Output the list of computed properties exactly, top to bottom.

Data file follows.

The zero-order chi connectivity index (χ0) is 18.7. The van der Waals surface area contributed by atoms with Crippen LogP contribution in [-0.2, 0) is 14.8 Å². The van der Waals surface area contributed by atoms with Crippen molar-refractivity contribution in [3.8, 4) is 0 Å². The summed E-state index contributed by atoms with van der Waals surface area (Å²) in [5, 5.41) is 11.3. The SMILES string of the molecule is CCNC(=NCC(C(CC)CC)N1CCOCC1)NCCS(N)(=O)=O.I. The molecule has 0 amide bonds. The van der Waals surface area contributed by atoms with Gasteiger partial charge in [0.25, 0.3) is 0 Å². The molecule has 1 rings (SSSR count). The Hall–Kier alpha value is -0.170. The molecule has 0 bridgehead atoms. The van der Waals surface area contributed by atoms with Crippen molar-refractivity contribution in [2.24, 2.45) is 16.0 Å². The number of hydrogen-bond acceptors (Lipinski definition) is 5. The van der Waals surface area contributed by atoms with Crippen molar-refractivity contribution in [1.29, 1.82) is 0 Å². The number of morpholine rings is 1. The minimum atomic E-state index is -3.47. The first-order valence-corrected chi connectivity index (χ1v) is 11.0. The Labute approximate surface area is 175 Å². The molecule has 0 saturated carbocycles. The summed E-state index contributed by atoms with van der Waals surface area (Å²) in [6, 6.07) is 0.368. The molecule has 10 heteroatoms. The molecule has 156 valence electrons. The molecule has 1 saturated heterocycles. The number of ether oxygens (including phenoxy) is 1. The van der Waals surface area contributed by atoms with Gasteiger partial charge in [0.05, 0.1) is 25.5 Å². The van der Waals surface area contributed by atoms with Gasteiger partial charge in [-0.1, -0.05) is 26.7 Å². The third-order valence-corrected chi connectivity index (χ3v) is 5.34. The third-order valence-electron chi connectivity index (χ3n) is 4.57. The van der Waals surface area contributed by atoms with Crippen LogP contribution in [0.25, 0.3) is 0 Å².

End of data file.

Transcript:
The zero-order chi connectivity index (χ0) is 18.7. The van der Waals surface area contributed by atoms with Crippen LogP contribution in [-0.2, 0) is 14.8 Å². The van der Waals surface area contributed by atoms with Crippen molar-refractivity contribution in [3.8, 4) is 0 Å². The summed E-state index contributed by atoms with van der Waals surface area (Å²) in [5, 5.41) is 11.3. The SMILES string of the molecule is CCNC(=NCC(C(CC)CC)N1CCOCC1)NCCS(N)(=O)=O.I. The molecule has 0 amide bonds. The van der Waals surface area contributed by atoms with Gasteiger partial charge in [0.25, 0.3) is 0 Å². The molecule has 1 rings (SSSR count). The Hall–Kier alpha value is -0.170. The molecule has 0 bridgehead atoms. The van der Waals surface area contributed by atoms with Crippen molar-refractivity contribution in [2.24, 2.45) is 16.0 Å². The number of hydrogen-bond acceptors (Lipinski definition) is 5. The van der Waals surface area contributed by atoms with Crippen molar-refractivity contribution in [1.29, 1.82) is 0 Å². The number of morpholine rings is 1. The minimum atomic E-state index is -3.47. The first-order valence-corrected chi connectivity index (χ1v) is 11.0. The Labute approximate surface area is 175 Å². The molecule has 0 saturated carbocycles. The summed E-state index contributed by atoms with van der Waals surface area (Å²) in [6, 6.07) is 0.368. The molecule has 10 heteroatoms. The molecule has 156 valence electrons. The molecule has 1 saturated heterocycles. The number of ether oxygens (including phenoxy) is 1. The van der Waals surface area contributed by atoms with Gasteiger partial charge in [0.05, 0.1) is 25.5 Å². The van der Waals surface area contributed by atoms with Gasteiger partial charge in [-0.1, -0.05) is 26.7 Å². The third-order valence-corrected chi connectivity index (χ3v) is 5.34. The third-order valence-electron chi connectivity index (χ3n) is 4.57. The van der Waals surface area contributed by atoms with Crippen LogP contribution in [0.25, 0.3) is 0 Å².